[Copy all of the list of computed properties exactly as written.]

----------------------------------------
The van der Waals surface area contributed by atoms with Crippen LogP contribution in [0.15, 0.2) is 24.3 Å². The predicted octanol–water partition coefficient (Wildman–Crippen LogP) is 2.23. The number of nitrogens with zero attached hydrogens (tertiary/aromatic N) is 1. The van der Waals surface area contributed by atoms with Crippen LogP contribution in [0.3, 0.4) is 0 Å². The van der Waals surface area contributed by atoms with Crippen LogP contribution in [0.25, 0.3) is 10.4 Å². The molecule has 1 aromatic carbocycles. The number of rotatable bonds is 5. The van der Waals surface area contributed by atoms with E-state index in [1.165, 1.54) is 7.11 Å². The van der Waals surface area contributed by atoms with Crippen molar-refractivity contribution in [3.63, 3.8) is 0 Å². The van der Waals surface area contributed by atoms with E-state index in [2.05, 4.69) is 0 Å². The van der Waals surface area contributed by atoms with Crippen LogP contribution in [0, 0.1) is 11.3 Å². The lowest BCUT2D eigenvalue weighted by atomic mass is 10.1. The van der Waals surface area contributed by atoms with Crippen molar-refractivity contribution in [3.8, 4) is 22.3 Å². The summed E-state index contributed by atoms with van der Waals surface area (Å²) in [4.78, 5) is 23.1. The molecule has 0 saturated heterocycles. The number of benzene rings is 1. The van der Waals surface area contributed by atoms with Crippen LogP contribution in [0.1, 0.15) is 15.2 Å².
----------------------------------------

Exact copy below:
The van der Waals surface area contributed by atoms with Crippen LogP contribution in [0.15, 0.2) is 24.3 Å². The predicted octanol–water partition coefficient (Wildman–Crippen LogP) is 2.23. The number of nitrogens with zero attached hydrogens (tertiary/aromatic N) is 1. The van der Waals surface area contributed by atoms with Crippen LogP contribution in [0.3, 0.4) is 0 Å². The van der Waals surface area contributed by atoms with Crippen LogP contribution in [0.25, 0.3) is 10.4 Å². The molecule has 1 aromatic carbocycles. The number of rotatable bonds is 5. The van der Waals surface area contributed by atoms with E-state index in [1.165, 1.54) is 7.11 Å². The van der Waals surface area contributed by atoms with Crippen molar-refractivity contribution in [3.63, 3.8) is 0 Å². The van der Waals surface area contributed by atoms with E-state index in [2.05, 4.69) is 0 Å². The van der Waals surface area contributed by atoms with Crippen LogP contribution in [0, 0.1) is 11.3 Å². The lowest BCUT2D eigenvalue weighted by atomic mass is 10.1. The van der Waals surface area contributed by atoms with Crippen molar-refractivity contribution in [3.8, 4) is 22.3 Å². The summed E-state index contributed by atoms with van der Waals surface area (Å²) in [4.78, 5) is 23.1. The molecule has 0 saturated heterocycles. The number of benzene rings is 1. The van der Waals surface area contributed by atoms with Crippen LogP contribution in [0.1, 0.15) is 15.2 Å².